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Authors: Naguib Mahfouz

Cairo Modern

BOOK: Cairo Modern

Naguib Mahfouz was one of the most prominent writers of Arabic fiction in the twentieth century. He was born in 1911 in Cairo and began writing at the age of seventeen. His first novel was published in 1939. Throughout his career, he wrote nearly forty novel-length works and hundreds of short stories. In 1988 Mahfouz was awarded the Nobel Prize in Literature. He died in 2006.

William M. Hutchins is the principal translator of Naguib Mahfouz’s
Cairo Trilogy
, and has most recently translated Mohammed Khudayyir’s
and Fadhil al-Azzawi’s
The Last of the Angels
Cell-Block Five.


The Beggar, The Thief and the Dogs, Autumn Quail
(omnibus edition)

Respected Sir, Wedding Song, The Search
(omnibus edition)

The Beginning and the End

The Time and the Place and Other Stories

Midaq Alley

The Journey of Ibn Fattouma


Adrift on the Nile

The Harafish

Arabian Nights and Days

Children of the Alley

Echoes of an Autobiography

The Day the Leader Was Killed

Akhenaten, Dweller in Truth

Voices from the Other World

Khufu’s Wisdom

Rhadopis of Nubia

Thebes at War

Seventh Heaven

The Thief and the Dogs

Karnak Café

Morning and Evening Talk

The Dreams

The Cairo Trilogy:

Palace Walk

Palace of Desire

Sugar Street


Copyright © 1945 by Naguib Mahfouz
First published in Arabic in 1945 as
al-Qahira al-jadida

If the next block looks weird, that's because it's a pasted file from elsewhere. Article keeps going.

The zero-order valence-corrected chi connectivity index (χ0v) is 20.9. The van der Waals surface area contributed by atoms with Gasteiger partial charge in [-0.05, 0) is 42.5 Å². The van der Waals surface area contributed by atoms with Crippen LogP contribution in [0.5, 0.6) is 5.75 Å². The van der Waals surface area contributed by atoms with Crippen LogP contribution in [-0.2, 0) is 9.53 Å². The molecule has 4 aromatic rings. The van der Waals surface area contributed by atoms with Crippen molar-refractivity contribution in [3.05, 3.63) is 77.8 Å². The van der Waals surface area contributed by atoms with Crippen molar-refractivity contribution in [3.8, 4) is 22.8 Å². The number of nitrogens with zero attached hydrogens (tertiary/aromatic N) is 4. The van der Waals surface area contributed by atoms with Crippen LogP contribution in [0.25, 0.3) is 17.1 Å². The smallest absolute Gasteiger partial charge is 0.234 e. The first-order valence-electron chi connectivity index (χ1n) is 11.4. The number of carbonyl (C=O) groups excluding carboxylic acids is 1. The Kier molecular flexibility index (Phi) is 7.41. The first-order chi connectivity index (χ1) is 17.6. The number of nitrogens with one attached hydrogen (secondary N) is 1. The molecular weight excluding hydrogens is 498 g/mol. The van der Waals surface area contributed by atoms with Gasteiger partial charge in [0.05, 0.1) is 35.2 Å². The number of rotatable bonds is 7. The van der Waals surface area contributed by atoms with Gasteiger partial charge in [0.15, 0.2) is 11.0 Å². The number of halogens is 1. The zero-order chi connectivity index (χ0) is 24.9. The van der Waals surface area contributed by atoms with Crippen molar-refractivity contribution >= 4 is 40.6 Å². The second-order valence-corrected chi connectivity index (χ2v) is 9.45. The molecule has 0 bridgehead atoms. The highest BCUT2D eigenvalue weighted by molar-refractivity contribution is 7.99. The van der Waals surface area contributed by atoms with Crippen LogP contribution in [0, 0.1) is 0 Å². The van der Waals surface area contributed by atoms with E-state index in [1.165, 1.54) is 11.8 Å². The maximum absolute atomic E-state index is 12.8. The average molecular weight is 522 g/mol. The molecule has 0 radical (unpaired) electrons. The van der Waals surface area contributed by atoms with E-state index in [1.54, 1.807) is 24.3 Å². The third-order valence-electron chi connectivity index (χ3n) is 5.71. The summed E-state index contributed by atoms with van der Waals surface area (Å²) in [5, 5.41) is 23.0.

English translation copyright © 2008 by William M. Hutchins

All rights reserved. Published in the United States by Anchor Books, a division of Random House, Inc., New York, and in Canada by Random House of Canada Limited, Toronto. Originally published in hardcover in the United States by The American University in Cairo Press, Cairo and New York, in 2008.

Anchor Books and colophon are registered trademarks of Random House, Inc.

This is a work of fiction. Names, characters, places, and incidents either are the product of the author’s imagination or are used fictitiously. Any resemblance to actual persons, living or dead, events, or locales is entirely coincidental.

The Cataloging-in-Publication Data is on file at the Library of Congress.

eISBN: 978-0-307-78085-0



he sun had begun a slow descent from its heavenly apogee, and over the university’s magnificent dome its disc appeared to be bursting into the sky or returning from its rounds. It flooded treetops, verdant earth, silver-walled buildings, and the great avenue running through the Orman Gardens with rays gentled by frigid January, which had tempered their flame and infused them with benign compassion. Standing at the head of two rows of lofty trees lining the avenue, the dome resembled a god before whom worshipful priests kneel for afternoon prayer. The sky was clear except for some thin, far-flung clouds at the horizon. A chill breeze shook the trees, and their leaves responded with moans and sighs.

Bewildered kites circled overhead and down below—engrossed in separate discussions—groups of students walked along, spilling from the university campus onto the avenue. Then, in the midst of these young men, appeared a group of no more than five female students who advanced diffidently, exchanging confidences. The presence of women at the university was still a novelty that evoked interest and curiosity, especially among the first-year students, who began to exchange glances as they whispered to each other, although their voices occasionally rose loud enough to reach their comrades’ ears.